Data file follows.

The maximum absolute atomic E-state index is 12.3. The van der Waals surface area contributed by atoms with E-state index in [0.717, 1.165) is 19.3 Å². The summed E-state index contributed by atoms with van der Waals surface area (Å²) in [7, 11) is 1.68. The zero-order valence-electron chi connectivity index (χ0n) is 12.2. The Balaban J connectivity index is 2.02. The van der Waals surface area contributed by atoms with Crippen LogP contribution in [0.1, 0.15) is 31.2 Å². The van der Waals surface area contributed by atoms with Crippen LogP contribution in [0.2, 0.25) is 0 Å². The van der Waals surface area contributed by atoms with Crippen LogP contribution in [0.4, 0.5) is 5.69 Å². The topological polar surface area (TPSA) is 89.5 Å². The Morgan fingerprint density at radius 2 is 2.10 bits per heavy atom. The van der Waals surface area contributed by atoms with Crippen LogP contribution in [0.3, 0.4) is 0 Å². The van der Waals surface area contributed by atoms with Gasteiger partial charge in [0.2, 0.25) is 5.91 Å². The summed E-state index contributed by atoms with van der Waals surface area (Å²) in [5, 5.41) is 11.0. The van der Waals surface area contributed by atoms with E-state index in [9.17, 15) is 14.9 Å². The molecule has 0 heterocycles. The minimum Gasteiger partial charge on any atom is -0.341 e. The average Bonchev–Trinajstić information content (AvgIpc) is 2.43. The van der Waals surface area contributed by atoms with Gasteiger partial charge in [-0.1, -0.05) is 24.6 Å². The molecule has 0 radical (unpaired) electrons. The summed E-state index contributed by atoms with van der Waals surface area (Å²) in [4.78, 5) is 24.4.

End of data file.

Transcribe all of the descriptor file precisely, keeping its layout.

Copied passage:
The maximum absolute atomic E-state index is 12.3. The van der Waals surface area contributed by atoms with E-state index in [0.717, 1.165) is 19.3 Å². The summed E-state index contributed by atoms with van der Waals surface area (Å²) in [7, 11) is 1.68. The zero-order valence-electron chi connectivity index (χ0n) is 12.2. The Balaban J connectivity index is 2.02. The van der Waals surface area contributed by atoms with Crippen LogP contribution in [0.1, 0.15) is 31.2 Å². The van der Waals surface area contributed by atoms with Crippen LogP contribution in [0.2, 0.25) is 0 Å². The van der Waals surface area contributed by atoms with Crippen LogP contribution in [0.4, 0.5) is 5.69 Å². The topological polar surface area (TPSA) is 89.5 Å². The Morgan fingerprint density at radius 2 is 2.10 bits per heavy atom. The van der Waals surface area contributed by atoms with Crippen LogP contribution in [0.3, 0.4) is 0 Å². The van der Waals surface area contributed by atoms with Gasteiger partial charge in [0.2, 0.25) is 5.91 Å². The summed E-state index contributed by atoms with van der Waals surface area (Å²) in [5, 5.41) is 11.0. The van der Waals surface area contributed by atoms with E-state index in [9.17, 15) is 14.9 Å². The molecule has 0 heterocycles. The minimum Gasteiger partial charge on any atom is -0.341 e. The average Bonchev–Trinajstić information content (AvgIpc) is 2.43. The van der Waals surface area contributed by atoms with Gasteiger partial charge in [-0.1, -0.05) is 24.6 Å². The molecule has 0 radical (unpaired) electrons. The summed E-state index contributed by atoms with van der Waals surface area (Å²) in [4.78, 5) is 24.4.